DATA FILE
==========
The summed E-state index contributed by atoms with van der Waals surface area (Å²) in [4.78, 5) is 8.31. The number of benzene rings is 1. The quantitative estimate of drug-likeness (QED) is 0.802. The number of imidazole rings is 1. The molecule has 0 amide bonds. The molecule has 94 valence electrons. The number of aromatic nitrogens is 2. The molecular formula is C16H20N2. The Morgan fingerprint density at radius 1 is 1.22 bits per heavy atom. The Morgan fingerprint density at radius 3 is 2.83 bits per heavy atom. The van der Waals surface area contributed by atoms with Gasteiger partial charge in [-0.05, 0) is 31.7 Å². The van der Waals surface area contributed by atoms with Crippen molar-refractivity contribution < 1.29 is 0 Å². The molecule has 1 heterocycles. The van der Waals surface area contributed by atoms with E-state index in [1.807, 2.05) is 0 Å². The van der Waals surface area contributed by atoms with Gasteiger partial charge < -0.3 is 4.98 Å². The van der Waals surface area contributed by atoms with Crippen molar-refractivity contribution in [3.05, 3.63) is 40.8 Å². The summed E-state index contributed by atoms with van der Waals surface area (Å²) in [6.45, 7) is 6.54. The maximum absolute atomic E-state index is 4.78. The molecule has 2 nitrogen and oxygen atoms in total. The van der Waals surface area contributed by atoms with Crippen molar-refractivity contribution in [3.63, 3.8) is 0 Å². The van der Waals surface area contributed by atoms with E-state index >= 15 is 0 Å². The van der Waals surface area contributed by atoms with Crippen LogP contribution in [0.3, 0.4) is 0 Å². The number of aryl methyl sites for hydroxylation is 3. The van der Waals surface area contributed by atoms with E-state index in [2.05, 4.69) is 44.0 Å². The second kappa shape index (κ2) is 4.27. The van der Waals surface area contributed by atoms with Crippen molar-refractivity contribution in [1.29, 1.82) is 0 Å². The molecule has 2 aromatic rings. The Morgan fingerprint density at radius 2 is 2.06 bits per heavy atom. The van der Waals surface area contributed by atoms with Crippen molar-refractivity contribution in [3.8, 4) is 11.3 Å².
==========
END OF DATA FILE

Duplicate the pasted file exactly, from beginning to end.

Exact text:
The summed E-state index contributed by atoms with van der Waals surface area (Å²) in [4.78, 5) is 8.31. The number of benzene rings is 1. The quantitative estimate of drug-likeness (QED) is 0.802. The number of imidazole rings is 1. The molecule has 0 amide bonds. The molecule has 94 valence electrons. The number of aromatic nitrogens is 2. The molecular formula is C16H20N2. The Morgan fingerprint density at radius 1 is 1.22 bits per heavy atom. The Morgan fingerprint density at radius 3 is 2.83 bits per heavy atom. The van der Waals surface area contributed by atoms with Gasteiger partial charge in [-0.05, 0) is 31.7 Å². The van der Waals surface area contributed by atoms with Crippen molar-refractivity contribution < 1.29 is 0 Å². The molecule has 1 heterocycles. The van der Waals surface area contributed by atoms with E-state index in [1.807, 2.05) is 0 Å². The van der Waals surface area contributed by atoms with Gasteiger partial charge < -0.3 is 4.98 Å². The van der Waals surface area contributed by atoms with Crippen molar-refractivity contribution in [3.05, 3.63) is 40.8 Å². The summed E-state index contributed by atoms with van der Waals surface area (Å²) in [6.45, 7) is 6.54. The maximum absolute atomic E-state index is 4.78. The molecule has 2 nitrogen and oxygen atoms in total. The van der Waals surface area contributed by atoms with Crippen molar-refractivity contribution in [3.63, 3.8) is 0 Å². The van der Waals surface area contributed by atoms with E-state index >= 15 is 0 Å². The van der Waals surface area contributed by atoms with Crippen LogP contribution in [0.3, 0.4) is 0 Å². The number of aryl methyl sites for hydroxylation is 3. The van der Waals surface area contributed by atoms with E-state index in [2.05, 4.69) is 44.0 Å². The second kappa shape index (κ2) is 4.27. The van der Waals surface area contributed by atoms with Crippen molar-refractivity contribution in [1.29, 1.82) is 0 Å². The molecule has 2 aromatic rings. The Morgan fingerprint density at radius 2 is 2.06 bits per heavy atom. The van der Waals surface area contributed by atoms with Crippen molar-refractivity contribution in [3.8, 4) is 11.3 Å².